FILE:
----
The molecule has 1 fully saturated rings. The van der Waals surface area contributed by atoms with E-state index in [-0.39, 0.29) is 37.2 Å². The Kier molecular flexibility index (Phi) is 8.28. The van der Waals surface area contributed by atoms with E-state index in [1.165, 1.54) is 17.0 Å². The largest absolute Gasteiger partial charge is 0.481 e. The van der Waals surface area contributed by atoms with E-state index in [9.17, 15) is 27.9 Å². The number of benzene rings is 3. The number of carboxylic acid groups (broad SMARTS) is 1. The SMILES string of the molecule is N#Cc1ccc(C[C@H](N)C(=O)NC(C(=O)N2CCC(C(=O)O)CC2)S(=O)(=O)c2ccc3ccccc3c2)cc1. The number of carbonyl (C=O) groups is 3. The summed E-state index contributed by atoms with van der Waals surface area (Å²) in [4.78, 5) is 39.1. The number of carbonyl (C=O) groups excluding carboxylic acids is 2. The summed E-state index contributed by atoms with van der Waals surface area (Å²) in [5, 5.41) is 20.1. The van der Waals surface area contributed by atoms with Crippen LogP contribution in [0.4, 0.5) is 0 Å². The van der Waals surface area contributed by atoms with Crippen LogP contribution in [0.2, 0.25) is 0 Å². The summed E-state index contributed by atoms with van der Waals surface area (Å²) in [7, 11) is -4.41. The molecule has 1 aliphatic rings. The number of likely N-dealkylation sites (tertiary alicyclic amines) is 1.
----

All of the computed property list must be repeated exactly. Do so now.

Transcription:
The molecule has 1 fully saturated rings. The van der Waals surface area contributed by atoms with E-state index in [-0.39, 0.29) is 37.2 Å². The Kier molecular flexibility index (Phi) is 8.28. The van der Waals surface area contributed by atoms with E-state index in [1.165, 1.54) is 17.0 Å². The largest absolute Gasteiger partial charge is 0.481 e. The van der Waals surface area contributed by atoms with E-state index in [9.17, 15) is 27.9 Å². The number of benzene rings is 3. The number of carboxylic acid groups (broad SMARTS) is 1. The SMILES string of the molecule is N#Cc1ccc(C[C@H](N)C(=O)NC(C(=O)N2CCC(C(=O)O)CC2)S(=O)(=O)c2ccc3ccccc3c2)cc1. The number of carbonyl (C=O) groups is 3. The summed E-state index contributed by atoms with van der Waals surface area (Å²) in [4.78, 5) is 39.1. The number of carbonyl (C=O) groups excluding carboxylic acids is 2. The summed E-state index contributed by atoms with van der Waals surface area (Å²) in [5, 5.41) is 20.1. The van der Waals surface area contributed by atoms with Crippen LogP contribution in [0.4, 0.5) is 0 Å². The van der Waals surface area contributed by atoms with Crippen LogP contribution in [0.2, 0.25) is 0 Å². The summed E-state index contributed by atoms with van der Waals surface area (Å²) in [7, 11) is -4.41. The molecule has 1 aliphatic rings. The number of likely N-dealkylation sites (tertiary alicyclic amines) is 1.